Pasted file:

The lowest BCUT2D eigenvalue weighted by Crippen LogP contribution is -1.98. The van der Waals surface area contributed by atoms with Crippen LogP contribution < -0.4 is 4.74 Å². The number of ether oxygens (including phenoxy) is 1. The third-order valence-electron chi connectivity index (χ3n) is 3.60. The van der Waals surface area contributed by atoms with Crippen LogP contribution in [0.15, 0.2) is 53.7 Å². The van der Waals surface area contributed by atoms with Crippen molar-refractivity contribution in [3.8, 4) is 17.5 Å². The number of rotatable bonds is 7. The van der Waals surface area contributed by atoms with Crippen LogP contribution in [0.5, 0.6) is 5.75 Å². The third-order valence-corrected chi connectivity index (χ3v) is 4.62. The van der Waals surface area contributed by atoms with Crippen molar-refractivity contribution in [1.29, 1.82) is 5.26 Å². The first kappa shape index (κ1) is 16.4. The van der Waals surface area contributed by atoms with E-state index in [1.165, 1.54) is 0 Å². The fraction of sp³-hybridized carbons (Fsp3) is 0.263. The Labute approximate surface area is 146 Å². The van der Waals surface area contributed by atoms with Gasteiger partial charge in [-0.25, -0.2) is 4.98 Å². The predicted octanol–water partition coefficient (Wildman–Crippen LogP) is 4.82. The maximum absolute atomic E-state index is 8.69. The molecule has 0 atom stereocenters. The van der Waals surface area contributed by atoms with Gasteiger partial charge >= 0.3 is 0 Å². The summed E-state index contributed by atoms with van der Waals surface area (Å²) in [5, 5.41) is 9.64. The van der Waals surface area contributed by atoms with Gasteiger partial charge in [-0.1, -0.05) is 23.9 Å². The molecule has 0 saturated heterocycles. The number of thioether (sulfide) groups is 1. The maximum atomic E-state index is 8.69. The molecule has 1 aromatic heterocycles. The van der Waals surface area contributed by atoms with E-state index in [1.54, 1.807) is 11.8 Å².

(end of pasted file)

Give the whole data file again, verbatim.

The lowest BCUT2D eigenvalue weighted by Crippen LogP contribution is -1.98. The van der Waals surface area contributed by atoms with Crippen LogP contribution < -0.4 is 4.74 Å². The number of ether oxygens (including phenoxy) is 1. The third-order valence-electron chi connectivity index (χ3n) is 3.60. The van der Waals surface area contributed by atoms with Crippen LogP contribution in [0.15, 0.2) is 53.7 Å². The van der Waals surface area contributed by atoms with Crippen molar-refractivity contribution in [3.8, 4) is 17.5 Å². The number of rotatable bonds is 7. The van der Waals surface area contributed by atoms with Crippen LogP contribution in [0.5, 0.6) is 5.75 Å². The third-order valence-corrected chi connectivity index (χ3v) is 4.62. The van der Waals surface area contributed by atoms with Crippen molar-refractivity contribution in [1.29, 1.82) is 5.26 Å². The first kappa shape index (κ1) is 16.4. The van der Waals surface area contributed by atoms with E-state index in [1.165, 1.54) is 0 Å². The fraction of sp³-hybridized carbons (Fsp3) is 0.263. The Labute approximate surface area is 146 Å². The van der Waals surface area contributed by atoms with Gasteiger partial charge in [-0.25, -0.2) is 4.98 Å². The predicted octanol–water partition coefficient (Wildman–Crippen LogP) is 4.82. The maximum absolute atomic E-state index is 8.69. The molecule has 0 atom stereocenters. The van der Waals surface area contributed by atoms with Gasteiger partial charge >= 0.3 is 0 Å². The summed E-state index contributed by atoms with van der Waals surface area (Å²) in [5, 5.41) is 9.64. The van der Waals surface area contributed by atoms with Gasteiger partial charge in [-0.1, -0.05) is 23.9 Å². The molecule has 0 saturated heterocycles. The number of thioether (sulfide) groups is 1. The maximum atomic E-state index is 8.69. The molecule has 1 aromatic heterocycles. The van der Waals surface area contributed by atoms with E-state index in [1.54, 1.807) is 11.8 Å².